Re-Keying an SSL Certificate
Re-keying is the process of generating a new private key for your existing SSL. You cannot change the identifying information, such as organization or domain name, in the certificate details.
You should re-key your SSL certificate when you move your website to a new server, your server crashed, or you lost your private key. You also need to re-key to add or remove subject alternative names (SANs) in a UCC SSL. For information about working with SANs in a UCC SSL, see Adding or Dropping Subject Alternative Names from UCC Certificates.
When you re-key your certificate, you need to provide a certificate signing request (CSR) from your server. For more information, see Generating a Certificate Signing Request. The information in your CSR must be identical to the information from your existing certificate. If you need to change any information, such as organization details or the domain name, you must revoke the certificate in your account, purchase a new SSL credit, and complete the SSL request again.
NOTE: We automatically deactivate the previous certificate when we issue the new, re-keyed certificate. Please do not revoke unless you are certain you want to cancel the existing certificate. When you revoke, the SSL credit is canceled and you cannot re-key the certificate.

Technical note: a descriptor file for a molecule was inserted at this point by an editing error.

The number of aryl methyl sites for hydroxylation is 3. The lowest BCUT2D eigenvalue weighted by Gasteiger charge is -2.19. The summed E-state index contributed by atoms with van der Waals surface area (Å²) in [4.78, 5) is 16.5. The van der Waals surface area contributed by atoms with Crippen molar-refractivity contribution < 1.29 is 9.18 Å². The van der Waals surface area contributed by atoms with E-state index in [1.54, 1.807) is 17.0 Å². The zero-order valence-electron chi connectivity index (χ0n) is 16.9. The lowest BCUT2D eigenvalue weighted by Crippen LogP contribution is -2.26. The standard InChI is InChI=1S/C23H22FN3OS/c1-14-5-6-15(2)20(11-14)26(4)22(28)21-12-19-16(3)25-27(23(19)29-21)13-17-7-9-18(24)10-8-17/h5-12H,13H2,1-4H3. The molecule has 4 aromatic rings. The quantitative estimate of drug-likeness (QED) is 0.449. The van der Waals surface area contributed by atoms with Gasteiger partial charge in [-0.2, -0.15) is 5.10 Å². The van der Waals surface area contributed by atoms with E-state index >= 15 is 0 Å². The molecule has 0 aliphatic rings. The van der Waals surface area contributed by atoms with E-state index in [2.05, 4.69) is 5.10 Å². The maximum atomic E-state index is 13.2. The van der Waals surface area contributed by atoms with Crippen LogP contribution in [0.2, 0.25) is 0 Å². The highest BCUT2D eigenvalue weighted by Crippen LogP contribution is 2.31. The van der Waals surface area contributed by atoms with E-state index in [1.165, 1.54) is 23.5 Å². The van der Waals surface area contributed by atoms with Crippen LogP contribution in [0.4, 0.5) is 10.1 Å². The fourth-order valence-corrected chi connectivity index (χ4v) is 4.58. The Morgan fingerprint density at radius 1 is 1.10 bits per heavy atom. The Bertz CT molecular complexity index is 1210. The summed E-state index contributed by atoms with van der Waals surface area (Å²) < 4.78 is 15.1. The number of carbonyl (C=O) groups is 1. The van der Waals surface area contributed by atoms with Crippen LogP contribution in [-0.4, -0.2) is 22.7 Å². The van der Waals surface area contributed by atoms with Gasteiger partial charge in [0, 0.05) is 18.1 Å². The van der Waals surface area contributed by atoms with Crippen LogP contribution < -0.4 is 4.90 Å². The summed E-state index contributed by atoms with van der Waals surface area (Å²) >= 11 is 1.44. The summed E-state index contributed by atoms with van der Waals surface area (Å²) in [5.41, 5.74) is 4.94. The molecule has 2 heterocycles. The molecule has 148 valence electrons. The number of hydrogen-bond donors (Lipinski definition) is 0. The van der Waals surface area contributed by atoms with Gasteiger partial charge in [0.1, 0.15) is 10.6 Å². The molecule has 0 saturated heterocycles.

To Re-key an SSL Certificate
- Log in to your Account Manager.
- Click SSL Certificates.
- Next to the certificate you want to re-key, click Launch.
- In the Filters list, click Certificates.
- Click the common name for the certificate you want to re-key.
- Click Re-Key.
- There might be a step here, depending on hosted here/elsewhere.
- In CSR, paste your CSR text.
- Select a certificate issuing organization, and then click Re-Key.
- Select a Server type, and then click Download.
After the download completes, install the re-keyed certificate on your Web server. For more information, see Installing an SSL: Server Instructions. If you need to install the intermediate certificates, you can download them from therepository.
Generating a Certificate Signing Request (CSR)
Using the Right Issuing Organization for Your SSL
Retrieving Your SSL Site Seal Code
Recognizing Secure Certificates as Valid on Palm OS Devices
Protecting My Site Against the SSL Vulnerability in Debian GNU/Linux
Changing the Common Name of a Certificate
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